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Perspective

Obesity and insulin resistance

Barbara B. Kahn and Jeffrey S. Flier

Division of Endocrinology and Metabolism, Department of Medicine, Beth Israel Deaconess Medical Center and Harvard Medical School, Boston, Massachusetts, USA

Address correspondence to: Barbara B. Kahn, Division of Endocrinology and Metabolism, Beth Israel Deaconess Medical Center, 99 Brookline Avenue, Boston, Massachusetts 02215, USA. Phone: (617) 667-5422; Fax: (617) 667-2927; E-mail: bkahn@caregroup.harvard.edu.

Published August 15, 2000

The association of obesity with type 2 diabetes has been recognized for decades, and the major basis for this link is the ability of obesity to engender insulin resistance. Insulin resistance is a fundamental aspect of the etiology of type 2 diabetes and is also linked to a wide array of other pathophysiologic sequelae including hypertension, hyperlipidemia, atherosclerosis (i.e., the metabolic syndrome, or syndrome X), and polycystic ovarian disease (1). Although many details of the mechanisms by which the enlarged adipose tissue mass that defines obesity causes systemic insulin resistance remain unknown, the past several years have witnessed an explosive increase in our understanding of what may now be referred to as the adipo-insulin axis. There are also grounds for considering the related possibility that insulin resistance and hyperinsulinemia, in addition to being caused by obesity, can contribute to the development of obesity. In this Perspective, we will review recent progress, highlight areas of controversy or uncertainty, and suggest approaches to clarifying the unresolved issues.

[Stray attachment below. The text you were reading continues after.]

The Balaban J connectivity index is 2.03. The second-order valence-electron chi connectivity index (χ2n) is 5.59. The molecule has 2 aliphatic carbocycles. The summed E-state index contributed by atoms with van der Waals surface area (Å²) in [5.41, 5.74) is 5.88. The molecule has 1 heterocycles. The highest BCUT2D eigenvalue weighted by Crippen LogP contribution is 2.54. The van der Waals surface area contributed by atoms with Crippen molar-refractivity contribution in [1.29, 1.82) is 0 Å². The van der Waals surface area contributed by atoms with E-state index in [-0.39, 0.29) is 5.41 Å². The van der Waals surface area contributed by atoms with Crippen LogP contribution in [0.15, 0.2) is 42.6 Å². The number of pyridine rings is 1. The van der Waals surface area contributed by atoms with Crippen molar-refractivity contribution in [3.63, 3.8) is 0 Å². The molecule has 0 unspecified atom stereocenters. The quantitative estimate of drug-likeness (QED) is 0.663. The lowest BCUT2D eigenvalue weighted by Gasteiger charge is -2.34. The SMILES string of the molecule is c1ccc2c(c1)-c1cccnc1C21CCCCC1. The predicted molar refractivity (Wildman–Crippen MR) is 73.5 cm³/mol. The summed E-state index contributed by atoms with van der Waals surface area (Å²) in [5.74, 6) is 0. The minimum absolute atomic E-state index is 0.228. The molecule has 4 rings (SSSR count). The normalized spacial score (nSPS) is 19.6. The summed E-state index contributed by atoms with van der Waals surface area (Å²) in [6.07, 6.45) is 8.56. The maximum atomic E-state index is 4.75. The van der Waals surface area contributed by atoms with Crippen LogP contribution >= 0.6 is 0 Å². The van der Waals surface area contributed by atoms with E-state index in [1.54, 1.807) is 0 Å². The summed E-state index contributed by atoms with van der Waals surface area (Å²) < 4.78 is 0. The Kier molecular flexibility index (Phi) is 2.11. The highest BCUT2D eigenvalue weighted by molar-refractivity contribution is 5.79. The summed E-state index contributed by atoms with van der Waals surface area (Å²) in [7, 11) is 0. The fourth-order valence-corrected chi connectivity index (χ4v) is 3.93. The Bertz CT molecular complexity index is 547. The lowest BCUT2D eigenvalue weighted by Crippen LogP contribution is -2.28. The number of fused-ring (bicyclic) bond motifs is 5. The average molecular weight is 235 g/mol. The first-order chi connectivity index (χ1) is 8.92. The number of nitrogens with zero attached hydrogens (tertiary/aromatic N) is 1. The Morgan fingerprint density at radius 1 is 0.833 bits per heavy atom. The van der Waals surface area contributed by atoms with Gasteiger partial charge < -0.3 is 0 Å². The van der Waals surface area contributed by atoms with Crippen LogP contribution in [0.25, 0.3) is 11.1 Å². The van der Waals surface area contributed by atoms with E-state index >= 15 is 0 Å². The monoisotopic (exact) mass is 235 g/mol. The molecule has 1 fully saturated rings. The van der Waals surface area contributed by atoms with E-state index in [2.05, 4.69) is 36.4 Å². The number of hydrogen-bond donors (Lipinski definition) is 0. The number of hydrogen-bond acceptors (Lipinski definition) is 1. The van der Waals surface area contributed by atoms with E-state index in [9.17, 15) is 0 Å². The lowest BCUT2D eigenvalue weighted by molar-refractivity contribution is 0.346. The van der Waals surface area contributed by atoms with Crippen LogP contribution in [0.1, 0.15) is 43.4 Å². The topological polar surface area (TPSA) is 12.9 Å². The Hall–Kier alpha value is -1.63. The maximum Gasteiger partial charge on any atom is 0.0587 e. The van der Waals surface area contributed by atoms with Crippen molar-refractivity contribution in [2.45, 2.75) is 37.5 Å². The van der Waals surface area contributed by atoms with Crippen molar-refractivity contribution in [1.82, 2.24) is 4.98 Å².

Insulin action in the adipocyte.

Insulin is a critical regulator of virtually all aspects of adipocyte biology, and adipocytes are one of the most highly insulin-responsive cell types. Insulin promotes adipocyte triglyceride stores by a number of mechanisms, including fostering the differentiation of preadipocytes to adipocytes and, in mature adipocytes, stimulating glucose transport and triglyceride synthesis (lipogenesis), as well as inhibiting lipolysis (Figure 1). Insulin also increases the uptake of fatty acids derived from circulating lipoproteins by stimulating lipoprotein lipase activity in adipose tissue. Insulin’s metabolic effects are mediated by a broad array of tissue-specific actions that involve rapid changes in protein phosphorylation and function, as well as changes in gene expression. The fundamental biologic importance of these actions of insulin is evidenced by the fact that the insulin signaling cascade which initiates these events is largely conserved in evolution from C. elegans to humans (2).

Pleiotropic effects of insulin to promote adipose storage. Insulin stimulatFigure 1